The Nyingma Tradition

BDRC has an excellent collection of Nyingma texts as a result of its close connections with Nyingma lamas. For decades, BDRC’s founder, Gene Smith, was both a student and friend of H.H. Dilgo Khyentse (1910-1991), who was the head of the Nyingma School of Tibetan Buddhism from 1987-1991.

Dilgo Khyentse always stayed in Gene’s home whenever he went to New Delhi. In those days Dilgo Khyentse traveled with a sizable entourage, including several tulkus who would go on to become great lamas and supporters of BDRC, foremost among them Dzongsar Khyentse Rinpoche.

After Dilgo Khyentse’s passing in 1991, the custodianship of the Nyingma literary heritage passed to Alak Zenkar Rinpoche. Thanks to the efforts of these two lamas and the many other publishers of Nyingma works, Gene was able to gather a massive collection of Nyingma writings and revelations, and share them with the BDRC community.

Gene Smith with Dilgo Khyentse Rinpoche, Sangyum Khandro Lhamo, Tulku Pema Wangyal Rinpoche, Shechen Rabjam Rinpoche, Matthieu Ricard, and others, in the 1970s.

The past twenty years has been a golden age of Nyingma publications. Nyingma publishers in Lhasa, Kham, Amdo, Chengdu, and elsewhere have collected, edited, and published successively larger editions of the Nyingma Kama and created finely edited computer-input editions of the collected works of Longchenpa, Jikmé Lingpa, Dza Patrul, and other pillars of the Old School. Concurrently, Nyingmapas have published countless volumes of the classic terms cycles and even more of local terma traditions from Nyarong, Nangchen, Golok, and elsewhere.

BDRC has made great efforts to acquire all of these important works and share them with its global readership. Through BDRC’s field work, we have also preserved and made accessible many Nyingma works that had not previously been widely circulated.

Below is a list of the highlights of our recent Nyingma acquisitions. Please consider making a tax-deductible donation to BDRC today to support the collection and dissemination of literary treasures such as these Nyingma texts.

Page from The Collected Works of Mewa Khenchen Norbu Tenzin (1898-1950).

རྙིང་མ་རྒྱུད་འབུམ།༼བྲིས་མ། གཞི་ཆེན་དགོན།༽ A manuscript edition of the Nyingma Gyubum in 30 volumes from Zhichen Monastery in Kham. This full-color scan captures the unique features of the original such as the red thumbprints on the title pages of each volume.

དཔལ་ཡུལ་དགོན་དུ་བཞུགས་པའི་དཔེ་རྙིང་། 63 volumes of heirloom texts from the library of the Pelyul Monastery in Derge, one of the six “mother monasteries” of the Nyingma School. The outline of this collection is largely complete for your easy navigation and discovery. Scholars of the material culture of Tibetan books will find this a treasure trove as it contains pothi from different centuries and printeries, a variety of scripts, and irreplaceable paratext including seals.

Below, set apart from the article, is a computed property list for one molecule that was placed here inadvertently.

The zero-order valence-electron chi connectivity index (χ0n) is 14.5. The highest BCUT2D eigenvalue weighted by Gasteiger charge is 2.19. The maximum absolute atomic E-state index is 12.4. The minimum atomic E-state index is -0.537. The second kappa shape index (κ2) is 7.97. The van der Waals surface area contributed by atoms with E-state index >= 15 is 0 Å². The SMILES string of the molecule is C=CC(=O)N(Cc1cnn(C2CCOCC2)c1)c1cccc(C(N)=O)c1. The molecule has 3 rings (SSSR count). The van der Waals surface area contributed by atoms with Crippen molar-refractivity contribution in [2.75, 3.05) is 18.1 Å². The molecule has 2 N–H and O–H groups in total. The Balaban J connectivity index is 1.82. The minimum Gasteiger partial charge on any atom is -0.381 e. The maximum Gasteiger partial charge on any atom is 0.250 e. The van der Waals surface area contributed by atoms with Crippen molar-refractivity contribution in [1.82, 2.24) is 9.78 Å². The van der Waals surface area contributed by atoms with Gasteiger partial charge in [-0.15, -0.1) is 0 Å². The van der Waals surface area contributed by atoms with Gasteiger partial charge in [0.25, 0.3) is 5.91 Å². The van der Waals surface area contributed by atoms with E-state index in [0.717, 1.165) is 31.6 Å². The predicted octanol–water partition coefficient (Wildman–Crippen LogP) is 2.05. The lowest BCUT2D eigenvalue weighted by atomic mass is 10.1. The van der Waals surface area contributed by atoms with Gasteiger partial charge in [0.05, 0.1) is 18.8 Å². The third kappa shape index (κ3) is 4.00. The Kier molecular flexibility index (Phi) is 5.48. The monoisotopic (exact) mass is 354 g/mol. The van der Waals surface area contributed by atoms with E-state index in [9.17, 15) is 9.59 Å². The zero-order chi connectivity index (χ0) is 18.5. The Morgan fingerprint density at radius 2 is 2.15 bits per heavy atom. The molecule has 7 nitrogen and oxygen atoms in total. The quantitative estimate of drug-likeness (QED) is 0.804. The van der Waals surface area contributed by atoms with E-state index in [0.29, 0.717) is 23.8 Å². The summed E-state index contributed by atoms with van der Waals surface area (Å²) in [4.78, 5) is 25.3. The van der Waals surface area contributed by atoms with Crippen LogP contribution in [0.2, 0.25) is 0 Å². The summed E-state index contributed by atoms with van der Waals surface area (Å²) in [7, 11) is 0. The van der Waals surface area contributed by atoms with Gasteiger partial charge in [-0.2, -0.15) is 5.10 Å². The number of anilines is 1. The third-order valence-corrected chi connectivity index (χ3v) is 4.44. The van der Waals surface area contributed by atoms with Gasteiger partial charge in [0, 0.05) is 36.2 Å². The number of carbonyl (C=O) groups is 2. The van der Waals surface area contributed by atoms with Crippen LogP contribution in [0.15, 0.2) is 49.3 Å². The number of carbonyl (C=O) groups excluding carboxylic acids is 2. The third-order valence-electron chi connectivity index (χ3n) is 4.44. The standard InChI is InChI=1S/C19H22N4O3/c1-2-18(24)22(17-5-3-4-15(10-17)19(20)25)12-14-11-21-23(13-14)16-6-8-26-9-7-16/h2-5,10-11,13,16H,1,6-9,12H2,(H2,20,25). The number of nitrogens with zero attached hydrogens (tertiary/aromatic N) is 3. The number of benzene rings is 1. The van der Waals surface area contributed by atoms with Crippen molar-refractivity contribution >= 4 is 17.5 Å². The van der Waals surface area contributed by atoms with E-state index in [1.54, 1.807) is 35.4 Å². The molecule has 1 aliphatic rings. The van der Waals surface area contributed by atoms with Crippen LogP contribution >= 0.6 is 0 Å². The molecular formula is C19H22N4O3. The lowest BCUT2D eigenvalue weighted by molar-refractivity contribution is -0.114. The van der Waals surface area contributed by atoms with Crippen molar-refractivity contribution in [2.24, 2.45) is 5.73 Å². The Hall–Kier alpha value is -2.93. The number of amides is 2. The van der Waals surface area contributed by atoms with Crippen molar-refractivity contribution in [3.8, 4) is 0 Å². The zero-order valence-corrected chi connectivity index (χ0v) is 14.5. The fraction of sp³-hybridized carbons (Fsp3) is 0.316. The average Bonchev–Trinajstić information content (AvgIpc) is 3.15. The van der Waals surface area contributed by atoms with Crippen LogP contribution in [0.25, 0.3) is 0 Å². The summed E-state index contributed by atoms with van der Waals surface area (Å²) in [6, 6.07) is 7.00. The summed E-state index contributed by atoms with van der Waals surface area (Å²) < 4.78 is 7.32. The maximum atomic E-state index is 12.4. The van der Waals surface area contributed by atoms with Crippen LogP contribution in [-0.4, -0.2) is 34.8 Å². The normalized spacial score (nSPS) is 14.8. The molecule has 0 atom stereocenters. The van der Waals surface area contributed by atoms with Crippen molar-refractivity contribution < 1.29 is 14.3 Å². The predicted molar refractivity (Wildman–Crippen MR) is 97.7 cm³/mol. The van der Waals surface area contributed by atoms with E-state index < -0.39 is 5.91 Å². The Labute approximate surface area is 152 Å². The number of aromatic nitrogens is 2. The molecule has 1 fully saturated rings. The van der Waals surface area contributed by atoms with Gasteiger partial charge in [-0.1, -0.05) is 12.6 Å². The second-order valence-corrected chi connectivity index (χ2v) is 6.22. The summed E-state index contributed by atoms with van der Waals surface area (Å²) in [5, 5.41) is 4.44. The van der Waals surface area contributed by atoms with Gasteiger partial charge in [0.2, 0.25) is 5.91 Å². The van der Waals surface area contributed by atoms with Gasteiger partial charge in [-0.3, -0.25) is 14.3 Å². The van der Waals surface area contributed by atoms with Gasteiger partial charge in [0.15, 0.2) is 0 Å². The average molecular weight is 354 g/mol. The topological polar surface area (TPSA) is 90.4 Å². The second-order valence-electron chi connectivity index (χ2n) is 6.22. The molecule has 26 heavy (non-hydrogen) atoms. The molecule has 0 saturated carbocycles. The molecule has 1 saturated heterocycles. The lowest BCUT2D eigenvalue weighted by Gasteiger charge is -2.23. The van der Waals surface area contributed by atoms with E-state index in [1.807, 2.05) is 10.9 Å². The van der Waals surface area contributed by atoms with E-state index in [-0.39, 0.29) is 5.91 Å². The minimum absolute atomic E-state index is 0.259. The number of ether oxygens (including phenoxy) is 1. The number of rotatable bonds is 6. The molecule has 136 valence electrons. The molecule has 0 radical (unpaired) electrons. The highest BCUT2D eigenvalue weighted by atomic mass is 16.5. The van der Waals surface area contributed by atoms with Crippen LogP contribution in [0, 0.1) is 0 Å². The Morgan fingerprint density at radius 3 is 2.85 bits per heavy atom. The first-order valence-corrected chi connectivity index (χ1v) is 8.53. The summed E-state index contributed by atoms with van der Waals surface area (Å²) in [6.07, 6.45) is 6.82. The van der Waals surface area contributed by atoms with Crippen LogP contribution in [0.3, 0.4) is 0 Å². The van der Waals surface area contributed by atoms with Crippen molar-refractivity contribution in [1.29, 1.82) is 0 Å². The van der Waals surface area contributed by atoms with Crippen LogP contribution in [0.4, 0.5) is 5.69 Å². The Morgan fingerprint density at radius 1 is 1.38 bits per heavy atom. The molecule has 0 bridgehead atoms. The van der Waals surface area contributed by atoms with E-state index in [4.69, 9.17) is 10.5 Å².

གནམ་ཆོས་སྐོར་གྱི་ལག་བྲིས་དཔེ་རྙིང་ཕྱོགས་སྡེབས། Another gem from the Pelyul tradition: a finely-calligraphed set of the Namchö Treasures of Mingyur Dorje in six volumes.

གནམ་ཆོས་རྫོགས་ཆེན་ཁྲིད་ཐོད་རྒལ་འོད་གསལ་གྱི་ཟབ་ཁྲིད་སངས་རྒྱས་ལག་འཆང་། “Buddhahood in the Palm of Your Hand,” the profound instructions of the Pelyul Namchö system of Dzokchen. BDRC is dedicated to seeking out and digitizing the surviving manuscripts of the essence of Buddhist contemplation such as this precious volume.

ཨ་འཛོམས་འབྲུག་པ་འགྲོ་འདུལ་དཔའ་བོ་རྡོ་རྗེའི་གསུང་ཕྱོགས་བསྡུས། The First Adzom Drukpa, Drodul Pawo Dorje (1842-1924) was a student of Jamgon Kongtrul, Jamyang Khyentse Wangpo, Dza Patrul and other Nyingma masters of the late nineteenth and early twentieth centuries. This compilation of his works is comprised of manuscripts and woodblock prints of his termas and writings. It can be read in tandem with the computer input edition of his sungbum (Lhasa, 2013). For more on this figure who bridged the Rimé Period and the tumultuous twentieth century please see his biography on the Treasury of Lives.

རྨེ་བ་མཁན་ཆེན་ནོར་བུ་བསྟན་འཛིན་གྱི་གསུང་འབུམ། The Collected Works of Mewa Khenchen Norbu Tenzin (1898-1950). The author was a student of Khenpo Shenga and as such his twelve-volume sungbum is comprised of commentaries on the classic shastras of Indian Buddhism (rgya gzhung chen po rnams). In addition to the rare content, the production values of this set are also remarkable. The design elements are traditionally Tibetan but the illustrations, text highlights, decorations, and so forth, were all created on computer.

ཤུག་སྒང་གཏེར་ཆེན་པདྨ་འདུས་པ་རྩལ་ཀྱི་ཆོས་སྐོར། The collected treasures and writings of Shukgang Tertön Pema Dupatsel (1870-1932). This eleven-volume collection has never been published and this may be the only surviving copy. Even if it is computer-input and later released in paperback form, scholars and practitioners will always want to consult BDRC’s color scans of the original.

ཆུ་མའི་སྔགས་མང་དུ་བཞུགས་པའི་དཔེ་རྙིང་སྐོར། 3 short volumes from the personal library of a tantrist of the Chuma Ngakmang community in Repkong.

འབར་བའི་རྡོ་རྗེའི་གསུང་དཔེ་རྙིང་། The collected treasures and teachings of Barway Dorje (1836-1918) of Nangchen. He was a master of Barom Kagyu lineage and also a prolific treasure revealer. His biography has been translated into English.

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